“Investigate the effect of a factor on the number of stomata of a leaf.”
Research Question: How do differing leaf heights affect the number/density of stomata of a leaf?
Stomata are pores, typically found under the leaf (lower epidermis), that control the gas exchange of transpiration, where water vapor leaves the plants, and carbon dioxide enters.
I predict that the stomatal density on high leafs is higher than on low leafs. During photosynthesis the chloroplasts in the leaf cells synthesize ATP from ADP as a result of exposure to light, while oxygen is produced as a by-product of the photosynthetic reaction. Carbon dioxide, which enters the plant through diffusion via the stomata, is needed for this process (photosynthesis) to occur. When the chloroplasts in the leafs cell is exposed to higher light intensities, more ATP is synthesized from ADP, while production of the by-product oxygen also increases. This increase in the rate of photosynthesis calls for more “fuel”, i.e. Carbon dioxide. So for a higher concentration of carbon dioxide to diffuse into the plant, the plant must grow a greater stomatal density (higher number of stomata). This will create a larger surface area for carbon dioxide diffusion, the excretion of water vapor (transpiration) and the large amounts of oxygen being produced.
As the higher leafs are exposed to higher light intensities I predict the stomatal density to be high. Lower leafs are exposed to lower light intensities due to, for example, shading by top leafs, and will so have a lower stomatal density than high leafs.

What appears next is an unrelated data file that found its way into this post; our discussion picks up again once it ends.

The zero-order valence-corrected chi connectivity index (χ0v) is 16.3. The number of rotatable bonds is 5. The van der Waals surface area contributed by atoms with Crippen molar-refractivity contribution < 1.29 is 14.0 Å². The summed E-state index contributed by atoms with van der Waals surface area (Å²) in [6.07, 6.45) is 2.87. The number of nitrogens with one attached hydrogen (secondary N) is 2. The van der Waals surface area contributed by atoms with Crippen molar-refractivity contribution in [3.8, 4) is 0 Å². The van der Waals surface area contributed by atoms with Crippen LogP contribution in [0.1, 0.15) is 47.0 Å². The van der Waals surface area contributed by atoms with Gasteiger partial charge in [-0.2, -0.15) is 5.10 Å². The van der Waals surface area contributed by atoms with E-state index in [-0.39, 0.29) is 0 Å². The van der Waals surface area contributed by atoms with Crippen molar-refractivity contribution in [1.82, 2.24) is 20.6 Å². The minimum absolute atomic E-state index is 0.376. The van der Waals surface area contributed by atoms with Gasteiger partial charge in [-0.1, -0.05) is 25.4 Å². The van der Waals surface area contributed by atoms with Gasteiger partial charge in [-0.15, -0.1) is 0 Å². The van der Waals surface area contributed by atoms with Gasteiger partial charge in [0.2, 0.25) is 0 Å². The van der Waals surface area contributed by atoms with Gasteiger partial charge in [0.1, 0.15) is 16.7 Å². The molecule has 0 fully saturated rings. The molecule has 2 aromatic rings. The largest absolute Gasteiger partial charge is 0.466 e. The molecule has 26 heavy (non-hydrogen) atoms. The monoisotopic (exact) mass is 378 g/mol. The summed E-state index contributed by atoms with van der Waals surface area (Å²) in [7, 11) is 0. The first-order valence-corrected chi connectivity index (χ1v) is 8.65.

Type of plant- The type of plant that is going to be used will stay the same, i.e. controlled. The type of plant that is used for this experiment is called Quercus Ilex. Amount of leafs (10 'high' leafs, 10 'low' leafs)- the ensure fair testing the number of leaves tested from each variable will be the same. Apparatus used- Same set up each time.
Microscope magnification (400x)- Magnification at which the number of stomata will be counted at is at a magnification of 400x.
Leaf Source- The leaf source regarding to the 'high' and 'low' leafs is the variable which will be changed to test the difference in number of stomata of the two variables. Distance between high/low leafs- The distance between the height at which 'low' and at which 'high' leaves were picked each time had to be of a minimum of 20cm to ensure plausible results. Lower epidermis of leaf used to count stomatal density- Because Quercus Ilex is a dicotyledonous plant, the number of stomata on the lower epidermis will be higher than on the upper epidermis. This is because dicotyledonous plants hold up their leaves horizontally, which directly illuminates the lower epidermis. So, to prevent water loss, fewer stomata will then be located on the upper epidermis.
Stomatal Density of high leafs
Stomatal Density of low leafs
10 high leafs
10 low leafs
Clear nail polish
Find a leaf source that has a significant height from which you will be collecting your leafs from throughout the entire experiment.
Determine a low area, of little height from the ground, on the source from which you will pick 10 'low' leafs.
Repeat step 2, except that the area must be at an increased height distance of at least 20cm, to ensure a fair test and collection of 'high' leafs from a higher area than that of the 'low' leafs.
Choose a leaf of which the stomatal density is to be examined but don't pick it off the plant. This is so that the plants photosynthetic process will not be disturbed which could lead to change in the leafs natural state and affect your results.
Paint a layer of clear nail polish on the lower epidermis of the leaf and wait until it has dried.
Use your tweezers to gently peel off the dried layer of nail...